Other than Judge Lawrence J. O’Neill that is. Let me, as they say, begin at the beginning.
Two years ago California passed rules designed to curb global climate whatever.
The rules also assign imported fuels a higher ‘carbon intensity’ score, meaning suppliers that use them could be forced to buy credits to comply with the rules.
There are two “translations” necessary here.
First, any supplier of fuel in California, whether that fuel be gasoline or ethanol, could be compelled to purchase “credits” from the state if that fuel came from some place other than California.. Of course, California doesn’t make a whole lot of fuel, so, pretty much any fuel supplied by a business to consumers in California is subject to this rule.
And, second, “buy credits” is secret code for tax.
California said [the rule was] justified because suppliers burn fuel and emit carbon when they transport fuels into the state.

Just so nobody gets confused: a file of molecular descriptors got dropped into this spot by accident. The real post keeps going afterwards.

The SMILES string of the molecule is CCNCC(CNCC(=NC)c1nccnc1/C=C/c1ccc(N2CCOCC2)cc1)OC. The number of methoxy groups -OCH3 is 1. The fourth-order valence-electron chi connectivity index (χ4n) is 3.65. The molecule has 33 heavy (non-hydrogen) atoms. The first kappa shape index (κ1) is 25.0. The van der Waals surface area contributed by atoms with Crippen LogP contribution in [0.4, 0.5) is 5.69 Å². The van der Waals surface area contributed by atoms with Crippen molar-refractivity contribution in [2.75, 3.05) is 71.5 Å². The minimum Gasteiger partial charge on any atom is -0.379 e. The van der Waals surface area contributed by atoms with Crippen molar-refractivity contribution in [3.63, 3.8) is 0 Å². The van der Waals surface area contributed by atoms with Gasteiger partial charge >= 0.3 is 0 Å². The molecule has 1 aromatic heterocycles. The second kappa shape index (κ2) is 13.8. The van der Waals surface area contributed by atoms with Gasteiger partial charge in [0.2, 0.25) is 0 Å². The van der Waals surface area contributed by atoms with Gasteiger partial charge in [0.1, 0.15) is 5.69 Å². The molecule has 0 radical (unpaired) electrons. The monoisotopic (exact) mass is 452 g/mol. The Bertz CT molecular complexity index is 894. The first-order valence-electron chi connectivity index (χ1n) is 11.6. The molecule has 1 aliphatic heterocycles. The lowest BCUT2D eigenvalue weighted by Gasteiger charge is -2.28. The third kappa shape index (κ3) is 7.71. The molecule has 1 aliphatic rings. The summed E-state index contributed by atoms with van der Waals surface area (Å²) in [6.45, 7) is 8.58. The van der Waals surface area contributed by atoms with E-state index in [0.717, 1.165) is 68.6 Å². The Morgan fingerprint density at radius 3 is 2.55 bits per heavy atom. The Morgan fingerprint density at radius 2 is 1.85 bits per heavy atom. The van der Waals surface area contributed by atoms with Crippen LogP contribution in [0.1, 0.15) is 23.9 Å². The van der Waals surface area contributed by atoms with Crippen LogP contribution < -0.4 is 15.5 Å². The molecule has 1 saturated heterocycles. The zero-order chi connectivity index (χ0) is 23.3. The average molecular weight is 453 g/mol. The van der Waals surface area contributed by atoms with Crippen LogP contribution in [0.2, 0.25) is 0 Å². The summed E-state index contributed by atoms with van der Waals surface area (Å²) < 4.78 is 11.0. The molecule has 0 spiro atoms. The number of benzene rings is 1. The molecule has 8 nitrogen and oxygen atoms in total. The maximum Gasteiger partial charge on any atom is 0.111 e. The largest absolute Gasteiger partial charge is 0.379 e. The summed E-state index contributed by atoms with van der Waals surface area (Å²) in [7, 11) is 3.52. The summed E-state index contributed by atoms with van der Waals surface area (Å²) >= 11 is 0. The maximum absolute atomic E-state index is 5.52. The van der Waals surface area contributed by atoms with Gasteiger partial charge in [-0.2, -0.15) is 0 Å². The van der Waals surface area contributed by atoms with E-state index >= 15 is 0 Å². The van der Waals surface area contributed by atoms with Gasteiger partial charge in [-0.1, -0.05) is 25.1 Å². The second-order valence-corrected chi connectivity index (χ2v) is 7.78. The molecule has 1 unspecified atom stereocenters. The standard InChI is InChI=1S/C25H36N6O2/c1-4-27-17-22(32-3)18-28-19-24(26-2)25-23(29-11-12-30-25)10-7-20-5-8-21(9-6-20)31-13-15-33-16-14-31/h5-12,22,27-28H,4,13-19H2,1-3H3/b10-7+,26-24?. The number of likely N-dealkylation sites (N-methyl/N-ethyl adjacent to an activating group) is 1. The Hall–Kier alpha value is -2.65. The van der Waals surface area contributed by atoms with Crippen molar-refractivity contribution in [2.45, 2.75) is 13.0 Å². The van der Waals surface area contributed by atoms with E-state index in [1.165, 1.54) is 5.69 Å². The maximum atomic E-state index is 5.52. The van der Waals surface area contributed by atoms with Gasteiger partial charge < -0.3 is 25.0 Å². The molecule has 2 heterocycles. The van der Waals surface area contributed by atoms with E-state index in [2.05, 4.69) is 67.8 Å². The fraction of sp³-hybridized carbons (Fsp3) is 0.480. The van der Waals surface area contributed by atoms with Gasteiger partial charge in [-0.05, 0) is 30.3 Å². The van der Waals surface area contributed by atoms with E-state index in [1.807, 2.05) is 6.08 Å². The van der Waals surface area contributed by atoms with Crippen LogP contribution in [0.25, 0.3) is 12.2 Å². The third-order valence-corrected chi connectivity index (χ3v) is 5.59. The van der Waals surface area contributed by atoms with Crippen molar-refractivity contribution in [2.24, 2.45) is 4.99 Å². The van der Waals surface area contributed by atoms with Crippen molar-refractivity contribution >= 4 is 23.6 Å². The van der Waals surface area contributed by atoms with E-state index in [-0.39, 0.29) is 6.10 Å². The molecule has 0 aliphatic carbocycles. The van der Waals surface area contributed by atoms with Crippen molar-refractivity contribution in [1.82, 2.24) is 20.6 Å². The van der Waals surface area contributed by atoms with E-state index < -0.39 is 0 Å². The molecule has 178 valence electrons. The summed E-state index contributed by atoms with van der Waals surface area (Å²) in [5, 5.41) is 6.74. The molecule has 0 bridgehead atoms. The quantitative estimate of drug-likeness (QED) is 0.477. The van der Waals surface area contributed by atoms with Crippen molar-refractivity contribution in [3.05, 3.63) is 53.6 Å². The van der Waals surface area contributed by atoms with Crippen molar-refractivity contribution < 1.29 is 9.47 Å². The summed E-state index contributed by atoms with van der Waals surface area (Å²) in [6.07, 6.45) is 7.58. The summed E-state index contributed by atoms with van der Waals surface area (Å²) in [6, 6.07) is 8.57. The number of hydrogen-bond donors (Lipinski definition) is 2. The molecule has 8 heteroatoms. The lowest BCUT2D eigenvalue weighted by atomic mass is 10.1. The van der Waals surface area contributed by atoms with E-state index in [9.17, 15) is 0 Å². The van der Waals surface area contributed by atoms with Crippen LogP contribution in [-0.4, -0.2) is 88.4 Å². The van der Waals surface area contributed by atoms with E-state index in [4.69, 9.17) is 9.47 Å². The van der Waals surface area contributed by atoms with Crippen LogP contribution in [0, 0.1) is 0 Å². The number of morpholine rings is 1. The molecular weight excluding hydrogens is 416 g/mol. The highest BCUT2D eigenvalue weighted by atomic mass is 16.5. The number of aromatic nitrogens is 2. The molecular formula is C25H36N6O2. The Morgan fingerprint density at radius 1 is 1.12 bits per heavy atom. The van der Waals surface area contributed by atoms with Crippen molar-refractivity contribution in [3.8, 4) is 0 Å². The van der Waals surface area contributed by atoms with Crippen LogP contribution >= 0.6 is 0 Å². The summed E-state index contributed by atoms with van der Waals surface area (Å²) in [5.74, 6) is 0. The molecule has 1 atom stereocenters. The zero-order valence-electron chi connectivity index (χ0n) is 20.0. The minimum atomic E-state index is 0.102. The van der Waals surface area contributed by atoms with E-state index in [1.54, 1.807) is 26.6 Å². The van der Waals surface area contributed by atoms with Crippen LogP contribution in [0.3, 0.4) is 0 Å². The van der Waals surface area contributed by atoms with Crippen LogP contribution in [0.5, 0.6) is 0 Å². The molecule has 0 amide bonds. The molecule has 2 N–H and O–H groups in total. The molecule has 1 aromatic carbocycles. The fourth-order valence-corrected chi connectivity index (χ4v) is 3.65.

Of course, you do the same thing when you drive into California with a full tank of gas and breath. But, luckily, under California law, you do not have to buy “credits” to do so.
And, thanks to Judge O’Neill’s ruling last week, no one will have to buy “credits” to enter the Golden State.
The judge found the California rules in violation of the United States Constitution…specifically, the interstate commerce clause… Article I, Section 8.
The easiest way to explain this is that California sought to impose a tax on fuel brought into California from another state. Could, for example, Florida impose a “tax” on oranges brought into Florida from California? Or, Connecticut impose a tax on nutmeg brought into Connecticut from Indiana? Of course not.
That is the beauty of our Constitution.
Someone in California should actually read it.